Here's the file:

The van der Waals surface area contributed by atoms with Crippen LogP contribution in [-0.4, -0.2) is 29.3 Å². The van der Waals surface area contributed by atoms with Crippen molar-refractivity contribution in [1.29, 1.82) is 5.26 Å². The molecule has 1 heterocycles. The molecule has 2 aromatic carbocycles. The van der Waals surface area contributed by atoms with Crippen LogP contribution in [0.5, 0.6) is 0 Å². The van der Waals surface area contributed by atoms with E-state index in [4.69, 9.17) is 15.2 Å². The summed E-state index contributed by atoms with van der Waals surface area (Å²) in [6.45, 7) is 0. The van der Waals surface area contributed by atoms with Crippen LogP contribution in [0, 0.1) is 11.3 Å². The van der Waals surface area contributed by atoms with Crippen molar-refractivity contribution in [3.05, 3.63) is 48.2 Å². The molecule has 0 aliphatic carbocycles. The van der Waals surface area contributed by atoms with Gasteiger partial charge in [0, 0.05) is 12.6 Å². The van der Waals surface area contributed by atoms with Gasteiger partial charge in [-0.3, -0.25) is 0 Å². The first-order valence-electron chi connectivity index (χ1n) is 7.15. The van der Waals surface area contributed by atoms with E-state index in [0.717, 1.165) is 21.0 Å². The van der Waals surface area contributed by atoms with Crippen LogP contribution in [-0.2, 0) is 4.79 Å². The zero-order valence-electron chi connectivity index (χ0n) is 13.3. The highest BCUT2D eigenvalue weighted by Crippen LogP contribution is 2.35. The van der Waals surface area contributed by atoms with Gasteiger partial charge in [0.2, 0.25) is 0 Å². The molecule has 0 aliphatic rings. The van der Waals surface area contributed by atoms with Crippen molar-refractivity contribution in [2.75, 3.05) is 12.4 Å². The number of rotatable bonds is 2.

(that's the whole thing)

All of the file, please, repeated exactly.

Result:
The van der Waals surface area contributed by atoms with Crippen LogP contribution in [-0.4, -0.2) is 29.3 Å². The van der Waals surface area contributed by atoms with Crippen molar-refractivity contribution in [1.29, 1.82) is 5.26 Å². The molecule has 1 heterocycles. The molecule has 2 aromatic carbocycles. The van der Waals surface area contributed by atoms with Crippen LogP contribution in [0.5, 0.6) is 0 Å². The van der Waals surface area contributed by atoms with E-state index in [4.69, 9.17) is 15.2 Å². The summed E-state index contributed by atoms with van der Waals surface area (Å²) in [6.45, 7) is 0. The van der Waals surface area contributed by atoms with Crippen LogP contribution in [0, 0.1) is 11.3 Å². The van der Waals surface area contributed by atoms with Crippen molar-refractivity contribution in [3.05, 3.63) is 48.2 Å². The molecule has 0 aliphatic carbocycles. The van der Waals surface area contributed by atoms with Gasteiger partial charge in [0, 0.05) is 12.6 Å². The van der Waals surface area contributed by atoms with Gasteiger partial charge in [-0.3, -0.25) is 0 Å². The first-order valence-electron chi connectivity index (χ1n) is 7.15. The van der Waals surface area contributed by atoms with E-state index in [0.717, 1.165) is 21.0 Å². The van der Waals surface area contributed by atoms with Crippen LogP contribution in [-0.2, 0) is 4.79 Å². The zero-order valence-electron chi connectivity index (χ0n) is 13.3. The highest BCUT2D eigenvalue weighted by Crippen LogP contribution is 2.35. The van der Waals surface area contributed by atoms with Gasteiger partial charge in [0.2, 0.25) is 0 Å². The molecule has 0 aliphatic rings. The van der Waals surface area contributed by atoms with Crippen molar-refractivity contribution in [2.75, 3.05) is 12.4 Å². The number of rotatable bonds is 2.